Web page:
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The Seminole Indians in 1896

The early pioneers living around Lake Worth interacted peacefully with the Seminoles.  In 1896 Ruby Andrews Myers provided a first-hand picture of the Seminoles and the attitudes of white settlers and the U.S. Government toward them, in The Lake Worth Historian [edited]:

Only a remnant of the great Seminole Indian tribe is now to be found in Florida, where 60 years ago they played such sad havoc among the Americans who had goaded them to desperation. There in the Everglades and Big Cypress Swamp, the tribe now numbers only about 1,500, perhaps somewhat less, though during the last few years there has been a large increase among them.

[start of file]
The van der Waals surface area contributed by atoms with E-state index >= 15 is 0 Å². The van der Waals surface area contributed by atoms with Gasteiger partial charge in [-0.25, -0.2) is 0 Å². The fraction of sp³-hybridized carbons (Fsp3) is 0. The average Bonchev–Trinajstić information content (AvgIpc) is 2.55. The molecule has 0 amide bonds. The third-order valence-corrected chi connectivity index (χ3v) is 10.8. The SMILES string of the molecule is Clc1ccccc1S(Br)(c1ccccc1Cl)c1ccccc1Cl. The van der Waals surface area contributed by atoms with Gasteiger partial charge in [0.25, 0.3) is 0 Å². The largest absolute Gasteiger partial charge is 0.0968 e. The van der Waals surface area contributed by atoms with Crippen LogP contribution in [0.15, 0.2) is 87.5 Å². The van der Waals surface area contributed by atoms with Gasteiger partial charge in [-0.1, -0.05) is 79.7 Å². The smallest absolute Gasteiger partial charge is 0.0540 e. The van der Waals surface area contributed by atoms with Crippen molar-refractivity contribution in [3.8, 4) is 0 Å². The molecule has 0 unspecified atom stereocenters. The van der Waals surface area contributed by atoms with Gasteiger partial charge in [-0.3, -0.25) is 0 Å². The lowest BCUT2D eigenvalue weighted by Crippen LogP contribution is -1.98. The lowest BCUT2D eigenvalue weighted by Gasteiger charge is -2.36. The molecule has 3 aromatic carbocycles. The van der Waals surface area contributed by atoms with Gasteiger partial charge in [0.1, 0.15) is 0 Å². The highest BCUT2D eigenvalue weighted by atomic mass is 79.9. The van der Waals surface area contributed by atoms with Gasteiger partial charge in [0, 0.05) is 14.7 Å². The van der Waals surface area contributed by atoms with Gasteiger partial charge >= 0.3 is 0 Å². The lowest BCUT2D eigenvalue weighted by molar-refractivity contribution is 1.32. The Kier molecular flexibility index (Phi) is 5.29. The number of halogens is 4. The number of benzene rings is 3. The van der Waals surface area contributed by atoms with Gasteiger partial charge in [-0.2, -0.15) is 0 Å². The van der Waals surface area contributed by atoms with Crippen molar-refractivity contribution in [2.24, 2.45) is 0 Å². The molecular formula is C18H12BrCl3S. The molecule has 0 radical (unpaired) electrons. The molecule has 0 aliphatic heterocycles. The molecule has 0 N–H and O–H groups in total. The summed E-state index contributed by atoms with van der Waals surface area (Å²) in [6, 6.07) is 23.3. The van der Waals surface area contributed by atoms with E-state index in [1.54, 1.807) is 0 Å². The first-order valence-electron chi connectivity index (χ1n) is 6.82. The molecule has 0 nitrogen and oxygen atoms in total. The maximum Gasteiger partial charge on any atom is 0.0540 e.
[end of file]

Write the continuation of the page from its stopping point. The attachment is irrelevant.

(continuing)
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A Seminole family and visitors, early 1900s.

Courtesy HSPBC.

They are shy and suspicious of the whites naturally; especially are the older ones reserved. Young men and women and boys are freer, somewhat more approachable, but tradition is strong among them and the majority follow the example of their elders. A few whites have access to their villages and camps, however, and having gradually won the esteem and confidence of the Indians, the intercourse between the two races, while limited, is friendly and even cordial.